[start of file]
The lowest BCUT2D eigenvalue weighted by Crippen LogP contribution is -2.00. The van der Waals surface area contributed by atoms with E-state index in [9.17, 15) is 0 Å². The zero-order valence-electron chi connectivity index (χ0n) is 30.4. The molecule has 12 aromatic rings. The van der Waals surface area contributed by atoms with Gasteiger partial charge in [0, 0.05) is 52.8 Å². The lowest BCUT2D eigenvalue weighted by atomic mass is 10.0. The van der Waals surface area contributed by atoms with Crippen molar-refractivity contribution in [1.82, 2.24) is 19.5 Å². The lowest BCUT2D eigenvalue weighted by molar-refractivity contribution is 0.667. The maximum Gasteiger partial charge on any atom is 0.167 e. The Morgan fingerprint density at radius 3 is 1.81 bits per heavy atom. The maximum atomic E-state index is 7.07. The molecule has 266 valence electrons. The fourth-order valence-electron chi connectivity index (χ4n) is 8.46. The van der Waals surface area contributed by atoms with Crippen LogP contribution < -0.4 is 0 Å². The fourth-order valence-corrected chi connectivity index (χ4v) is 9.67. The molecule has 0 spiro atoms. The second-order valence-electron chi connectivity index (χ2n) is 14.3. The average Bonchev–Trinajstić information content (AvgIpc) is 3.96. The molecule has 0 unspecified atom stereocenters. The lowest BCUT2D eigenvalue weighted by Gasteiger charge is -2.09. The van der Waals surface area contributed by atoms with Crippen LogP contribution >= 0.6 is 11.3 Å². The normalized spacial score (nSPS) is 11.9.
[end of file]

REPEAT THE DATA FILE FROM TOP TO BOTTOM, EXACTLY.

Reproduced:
The lowest BCUT2D eigenvalue weighted by Crippen LogP contribution is -2.00. The van der Waals surface area contributed by atoms with E-state index in [9.17, 15) is 0 Å². The zero-order valence-electron chi connectivity index (χ0n) is 30.4. The molecule has 12 aromatic rings. The van der Waals surface area contributed by atoms with Gasteiger partial charge in [0, 0.05) is 52.8 Å². The lowest BCUT2D eigenvalue weighted by atomic mass is 10.0. The van der Waals surface area contributed by atoms with Crippen molar-refractivity contribution in [1.82, 2.24) is 19.5 Å². The lowest BCUT2D eigenvalue weighted by molar-refractivity contribution is 0.667. The maximum Gasteiger partial charge on any atom is 0.167 e. The Morgan fingerprint density at radius 3 is 1.81 bits per heavy atom. The maximum atomic E-state index is 7.07. The molecule has 266 valence electrons. The fourth-order valence-electron chi connectivity index (χ4n) is 8.46. The van der Waals surface area contributed by atoms with Crippen LogP contribution < -0.4 is 0 Å². The fourth-order valence-corrected chi connectivity index (χ4v) is 9.67. The molecule has 0 spiro atoms. The second-order valence-electron chi connectivity index (χ2n) is 14.3. The average Bonchev–Trinajstić information content (AvgIpc) is 3.96. The molecule has 0 unspecified atom stereocenters. The lowest BCUT2D eigenvalue weighted by Gasteiger charge is -2.09. The van der Waals surface area contributed by atoms with Crippen LogP contribution >= 0.6 is 11.3 Å². The normalized spacial score (nSPS) is 11.9.